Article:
Reviewed by: Thaisha Geiger
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|Director:||Peyton Reed—“The Break-Up,” “Down with Love,” “Bring It On”|
|Producer:||Jim Carrey, Tiffany Daniel, Marty P. Ewing, Linda Fields, Katterli Frauenfelder, David Heyman, Danny Wallace, Richard D. Zanuck|
|Distributor:||Warner Bros. Pictures / Village Roadshow Pictures|
“One word can change everything.”
Jim Carrey returns to the big screen as a depressed, withdrawn bank employee named Carl Allen. After his wife left him a few years before, Carl has now seeped himself into a reclusive world of DVD rentals and excuses. His favorite word is “no” whenever he is offered invitations or new friendships.
After a random encounter with an old acquaintance, he is given a brochure to a new wave of living named “YES!” Carl reluctantly goes to the conference where his “no” attitude immediately draws the attention of Terrence Bundley, the creator of the new movement. The man makes Carl create a covenant with himself to say yes to whatever opportunities come his way.
As with any comedy, Carl finds himself in odd predicaments that require him to say yes. After giving a homeless man a ride to a dark park and giving him all of his money, Carl finds himself stranded until a free-spirited gal (Zooey Deschanel) gives him a ride back to his car and a random kiss. This offers Carl a positive glimpse into a possible future where saying “yes” to everything might not be so bad.
“Yes Man” could have been so much more, but it sadly falls short. Most of jokes are forced, and many of the funny ones are too crude for Christians to freely laugh. I could not help but be reminded of Carrey’s almost-decade earlier success with “Liar, Liar.” While the latter movie had its crudeness, a moral was obvious in how lying can destroy your life, and the truth can and shall set you free.
However, this film preaches a conflicting message. In the beginning, it says that saying yes to everything only brings good results. Whenever Carl would say no, seemingly bad consequences would result, convincing him to change his answer to yes. By the end of the movie, the message still remains unclear by now saying that you do not have to say yes to everything.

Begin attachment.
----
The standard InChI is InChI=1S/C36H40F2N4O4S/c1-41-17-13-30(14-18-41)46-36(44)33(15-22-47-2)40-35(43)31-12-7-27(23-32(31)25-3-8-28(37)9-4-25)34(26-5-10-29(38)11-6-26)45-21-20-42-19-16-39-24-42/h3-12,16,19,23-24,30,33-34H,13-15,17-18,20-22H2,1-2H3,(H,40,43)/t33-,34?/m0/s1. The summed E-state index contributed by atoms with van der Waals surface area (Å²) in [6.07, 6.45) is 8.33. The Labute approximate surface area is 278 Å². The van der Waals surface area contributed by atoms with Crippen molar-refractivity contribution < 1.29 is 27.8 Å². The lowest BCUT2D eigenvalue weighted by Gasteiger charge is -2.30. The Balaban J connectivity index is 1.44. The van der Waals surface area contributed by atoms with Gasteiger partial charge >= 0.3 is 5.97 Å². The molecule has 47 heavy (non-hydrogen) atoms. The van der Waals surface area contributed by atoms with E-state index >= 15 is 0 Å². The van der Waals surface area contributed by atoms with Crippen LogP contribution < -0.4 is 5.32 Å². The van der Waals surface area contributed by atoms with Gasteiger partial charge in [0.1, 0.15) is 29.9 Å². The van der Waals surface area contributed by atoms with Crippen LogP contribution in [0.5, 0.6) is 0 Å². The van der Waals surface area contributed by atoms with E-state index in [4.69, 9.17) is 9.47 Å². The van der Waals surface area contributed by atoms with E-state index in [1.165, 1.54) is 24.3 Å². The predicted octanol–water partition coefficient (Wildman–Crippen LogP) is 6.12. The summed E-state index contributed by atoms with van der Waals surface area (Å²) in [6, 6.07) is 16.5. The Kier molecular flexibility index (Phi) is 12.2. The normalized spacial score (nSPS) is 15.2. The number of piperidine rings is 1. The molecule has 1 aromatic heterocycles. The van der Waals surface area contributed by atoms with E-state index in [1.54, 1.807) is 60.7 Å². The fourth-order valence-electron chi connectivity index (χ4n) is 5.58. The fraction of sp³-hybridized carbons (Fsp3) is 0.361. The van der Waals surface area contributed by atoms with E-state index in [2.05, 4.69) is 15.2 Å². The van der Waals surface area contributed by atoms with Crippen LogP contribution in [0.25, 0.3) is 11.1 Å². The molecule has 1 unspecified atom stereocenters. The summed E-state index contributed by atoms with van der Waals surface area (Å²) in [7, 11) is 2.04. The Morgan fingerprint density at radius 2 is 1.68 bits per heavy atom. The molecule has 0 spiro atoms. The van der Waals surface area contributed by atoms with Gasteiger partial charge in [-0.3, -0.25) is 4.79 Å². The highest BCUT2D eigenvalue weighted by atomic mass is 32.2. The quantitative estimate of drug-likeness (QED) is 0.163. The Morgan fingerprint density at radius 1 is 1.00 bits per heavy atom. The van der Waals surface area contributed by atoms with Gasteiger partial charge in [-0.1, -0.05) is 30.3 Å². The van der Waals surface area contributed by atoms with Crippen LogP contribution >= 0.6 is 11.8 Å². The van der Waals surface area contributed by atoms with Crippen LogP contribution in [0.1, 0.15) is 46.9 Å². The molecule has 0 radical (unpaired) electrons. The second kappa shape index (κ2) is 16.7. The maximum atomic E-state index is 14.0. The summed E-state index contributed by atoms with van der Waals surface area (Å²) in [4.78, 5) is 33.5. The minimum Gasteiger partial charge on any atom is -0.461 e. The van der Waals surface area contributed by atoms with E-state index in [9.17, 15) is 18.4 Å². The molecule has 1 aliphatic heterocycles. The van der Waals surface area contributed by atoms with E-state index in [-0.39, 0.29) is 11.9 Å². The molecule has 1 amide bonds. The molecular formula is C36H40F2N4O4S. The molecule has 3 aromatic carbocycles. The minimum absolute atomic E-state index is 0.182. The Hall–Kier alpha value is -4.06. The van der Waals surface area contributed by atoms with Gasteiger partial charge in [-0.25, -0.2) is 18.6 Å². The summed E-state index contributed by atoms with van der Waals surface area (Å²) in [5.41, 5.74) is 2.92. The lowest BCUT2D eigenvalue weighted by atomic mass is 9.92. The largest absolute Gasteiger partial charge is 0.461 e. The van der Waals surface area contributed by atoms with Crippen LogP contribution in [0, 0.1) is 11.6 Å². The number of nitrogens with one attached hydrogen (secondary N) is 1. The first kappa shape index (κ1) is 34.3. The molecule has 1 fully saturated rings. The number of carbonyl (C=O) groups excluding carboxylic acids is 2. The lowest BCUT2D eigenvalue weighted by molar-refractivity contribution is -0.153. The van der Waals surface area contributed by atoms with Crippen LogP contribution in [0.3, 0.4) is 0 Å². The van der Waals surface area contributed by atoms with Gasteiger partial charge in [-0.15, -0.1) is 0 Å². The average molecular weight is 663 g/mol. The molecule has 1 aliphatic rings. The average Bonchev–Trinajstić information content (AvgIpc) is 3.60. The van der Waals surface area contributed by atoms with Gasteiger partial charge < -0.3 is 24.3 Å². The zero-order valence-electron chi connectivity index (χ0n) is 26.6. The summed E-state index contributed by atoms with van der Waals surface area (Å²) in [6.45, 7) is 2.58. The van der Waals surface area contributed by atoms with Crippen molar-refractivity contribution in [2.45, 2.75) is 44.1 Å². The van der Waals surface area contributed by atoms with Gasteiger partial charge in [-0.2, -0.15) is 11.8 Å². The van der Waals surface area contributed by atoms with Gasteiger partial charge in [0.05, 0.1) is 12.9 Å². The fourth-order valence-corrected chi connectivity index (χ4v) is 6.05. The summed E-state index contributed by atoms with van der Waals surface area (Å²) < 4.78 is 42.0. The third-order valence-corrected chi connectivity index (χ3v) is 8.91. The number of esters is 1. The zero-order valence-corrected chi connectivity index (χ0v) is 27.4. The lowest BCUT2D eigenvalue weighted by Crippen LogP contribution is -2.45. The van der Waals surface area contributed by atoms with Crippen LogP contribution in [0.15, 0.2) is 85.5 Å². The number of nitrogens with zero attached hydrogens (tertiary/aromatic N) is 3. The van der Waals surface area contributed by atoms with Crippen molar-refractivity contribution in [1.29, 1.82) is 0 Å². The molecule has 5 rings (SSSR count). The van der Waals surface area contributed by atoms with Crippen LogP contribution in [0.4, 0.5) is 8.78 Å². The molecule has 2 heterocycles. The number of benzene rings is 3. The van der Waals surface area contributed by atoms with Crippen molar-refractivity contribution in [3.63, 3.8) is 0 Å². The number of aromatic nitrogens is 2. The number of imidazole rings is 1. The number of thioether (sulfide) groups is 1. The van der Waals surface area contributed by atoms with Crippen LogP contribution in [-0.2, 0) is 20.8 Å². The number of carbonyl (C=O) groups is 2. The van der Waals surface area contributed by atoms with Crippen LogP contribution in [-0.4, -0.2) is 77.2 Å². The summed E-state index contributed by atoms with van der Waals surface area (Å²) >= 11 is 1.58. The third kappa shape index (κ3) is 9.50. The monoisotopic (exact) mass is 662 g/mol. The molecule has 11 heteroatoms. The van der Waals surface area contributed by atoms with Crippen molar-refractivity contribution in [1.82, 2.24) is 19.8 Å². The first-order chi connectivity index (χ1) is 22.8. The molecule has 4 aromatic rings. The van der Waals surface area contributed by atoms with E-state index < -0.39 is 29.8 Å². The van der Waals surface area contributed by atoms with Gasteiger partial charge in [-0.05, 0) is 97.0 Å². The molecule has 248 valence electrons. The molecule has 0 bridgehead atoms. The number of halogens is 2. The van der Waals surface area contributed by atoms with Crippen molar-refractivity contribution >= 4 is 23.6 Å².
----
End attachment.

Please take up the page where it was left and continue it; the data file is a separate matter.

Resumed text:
Without a doubt, this movie should have been rated “R.” Judging by this latest stretch of a rating, the old PG-13 of the past is long gone. The world seems to think that it is ok for 13 year olds to hear numerous profanities, witness salt being snorted, and worst of all, to see an elderly woman offering Carl a “sexual release.”
The sexual content in the film is quite heavy. After helping his elderly female neighbor, she ponders on how to repay him. She offers Carl oral sex. Not wanting to get into too much detail, the camera zooms in on her taking off her dentures, as Carl remarks on her ability and verbally encourages her. Later in the film, the same lady shows up. Recognizing her, Carl’s friend takes extra shots, hoping she will repeat the same action. Living together before marriage is also depicted as normal.
The Lord’s name is profaned about 15 times. At least 20 more profanities are included within the dialogue, including 3 GDs and 3 “f” words. The word “d__k” is also used at least 3 times. Carl browses through different Web sites and is asked if he would like to “enlarge his penis.” A comment of touching genitals is made, and a comment about a man’s package looking bigger in certain pants. Partying with his friends, Carl takes many shots, snorts salt, and then randomly kisses a girl. He then fights her boyfriend in a long drawn-out, drunken scene.
Partial nudity is shown in two scenes. In the first scene, Carl is riding a motorcycle in his hospital gown. As it flutters in the wind, one can see his entire derriere. Near the end of the film, the entire “YES!” followers willingly gave their clothes away and are now naked. Women are shown covering their breasts and several men’s backsides are zoomed in on.
Some of the false teachings were “yes always leads to something good” and to “say yes no matter what the opportunity.” Obviously these statements are absurd, and hopefully no one thinks that a literal following is a positive thing. For example, some might stop if asked to rob a bank or murder someone. After some “yes” answers backfired, Carl realized how he was now stuck with the covenant he had made with himself. King Solomon wisely wrote, “it is a trap to dedicate something rashly and only later consider one’s vow” (Proverbs 20:25).
I encourage anyone who reads this review to read the book of Hebrews that explains in great detail the sacrifice Jesus made for mankind to fulfill God’s covenant. Awesomely, it was not a rash or quick covenant. On the contrary, God knew before the creation of the world that he would establish this promise of salvation to us. In Ephesians 1, it reads: “For he chose us in Him before the creation of the world to be holy and blameless in His sight. In love, He predestined us to be adopted as His sons through Jesus Christ.”
I urge Christians to skip this filthy, deceptive movie. The only positive theme I could pull out in this rather bland comedy was to stay open to opportunities. It is fun to leave room for some spontaneity. Carl and Allison went on a weekend getaway merely showing up at the airport and randomly buying a ticket on the next available flight. The idea seems fun, as long as God remains the main pilot.
Violence: Moderate / Profanity: Moderate / Sex/Nudity: Heavy